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  • Tuberculosis in Rhinoceros: An Underrecognized Threat?

    Posted 2017-12-12 11:00:37 by: Mahammad A. Tafida

    Related Articles Tuberculosis in Rhinoceros: An Underrecognized Threat? Transbound Emerg Dis. 2017 Aug;64(4):1071-1078 Authors: Miller M, Michel A, van Helden P, Buss P Abstract Historical evidence of tuberculosis (TB) affecting primarily captive rhinoceroses dates back almost two centuries. Although the causative Mycobacterium tuberculosis complex (MTC) species has not been determined in many cases, especially for those that occurred before bacterial culture techniques were available, the spectrum of documented reports illustrates the importance of TB as cause of morbidity and mortality in different rhinoceros species across continents. In more recent years, sporadic suspected or confirmed cases of TB caused by Mycobacterium bovis (M. bovis) have been reported in semi-free or free-ranging rhinoceroses in South Africa. However, the true risk TB may pose to the health and conservation of rhinoceros populations in the country's large conservation areas where M. bovis is endemic, which is unknown. Underlying the current knowledge gap is the lack of diagnostic tools available to detect infection in living animals. As documented in other wildlife species, TB could establish itself in a rhinoceros population but remain unrecognized for decades with detrimental implications for wildlife conservation at large and should such animals be moved to uninfected areas or facilities. This paper reviews the current state of knowledge regarding TB in rhinoceros including critical gaps that need to be addressed to effectively assess the threat that this disease may present to rhinoceros. PMID: 26996520 [PubMed - indexed for ...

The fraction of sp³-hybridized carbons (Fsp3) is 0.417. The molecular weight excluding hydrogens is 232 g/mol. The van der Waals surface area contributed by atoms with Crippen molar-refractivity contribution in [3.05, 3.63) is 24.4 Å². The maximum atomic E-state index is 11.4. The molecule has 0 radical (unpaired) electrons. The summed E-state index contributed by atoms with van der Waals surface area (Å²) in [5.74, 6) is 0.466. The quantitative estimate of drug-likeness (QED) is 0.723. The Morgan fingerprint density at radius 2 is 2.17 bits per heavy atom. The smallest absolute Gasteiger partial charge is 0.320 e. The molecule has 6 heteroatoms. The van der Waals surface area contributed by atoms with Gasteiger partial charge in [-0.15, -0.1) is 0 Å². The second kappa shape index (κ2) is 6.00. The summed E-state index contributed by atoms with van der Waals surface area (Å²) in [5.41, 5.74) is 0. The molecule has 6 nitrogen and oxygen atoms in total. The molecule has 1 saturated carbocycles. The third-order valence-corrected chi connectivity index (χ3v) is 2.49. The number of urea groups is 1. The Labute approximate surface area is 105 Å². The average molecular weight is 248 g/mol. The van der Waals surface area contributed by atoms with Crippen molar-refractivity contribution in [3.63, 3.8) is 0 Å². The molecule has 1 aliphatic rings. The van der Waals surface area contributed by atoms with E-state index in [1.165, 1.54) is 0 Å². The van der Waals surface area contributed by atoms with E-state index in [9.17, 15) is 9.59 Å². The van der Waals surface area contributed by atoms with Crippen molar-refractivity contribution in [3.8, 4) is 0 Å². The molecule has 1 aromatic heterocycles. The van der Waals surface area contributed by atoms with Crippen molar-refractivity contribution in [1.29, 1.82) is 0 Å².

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  • Peste Des Petits Ruminants in Benin: Persistence of a Single Virus Genotype in the Country for Over 42 Years.

    Posted 2017-12-12 11:00:37 by: Mahammad A. Tafida

    Related Articles Peste Des Petits Ruminants in Benin: Persistence of a Single Virus Genotype in the Country for Over 42 Years. Transbound Emerg Dis. 2017 Aug;64(4):1037-1044 Authors: Adombi CM, Waqas A, Dundon WG, Li S, Daojin Y, Kakpo L, Aplogan GL, Diop M, Lo MM, Silber R, Loitsch A, Diallo A Abstract Peste des petits ruminants (PPR) is a contagious and often fatal disease affecting sheep and goats. Currently, it is endemic in Africa, the Middle and Near East, the Indian subcontinent and China. Understanding the molecular epidemiology and evolution of PPR virus (PPRV) can assist in the control of the transboundary spread of this economically important disease. We isolated PPRV from pathological and swab samples collected 42 years apart (1969 and 2011) in Benin, West Africa, and sequenced the full genome of two isolates (Benin/B1/1969 and Benin/10/2011). Phylogenetic analysis showed that all of the characterized isolates clustered within viral lineage II and that the 2011 isolates fell into two distinct subgroups. Comparison of the full genome sequences revealed a 95.3% identity at the nucleotide level, while at the protein level, the matrix protein was the most conserved between the two viruses with an identity of 99.7% and only one amino acid substitution over the 42-year sampling period. An analysis of specific amino acid residues of known or putative function did not identify any significant changes between the two viruses. A molecular clock analysis of complete PPRV genomes revealed that the lineage II viruses sampled here arose in the early 1960s and that these viruses have likely persisted in Benin since this time. PMID: 26801518 [PubMed - indexed for ...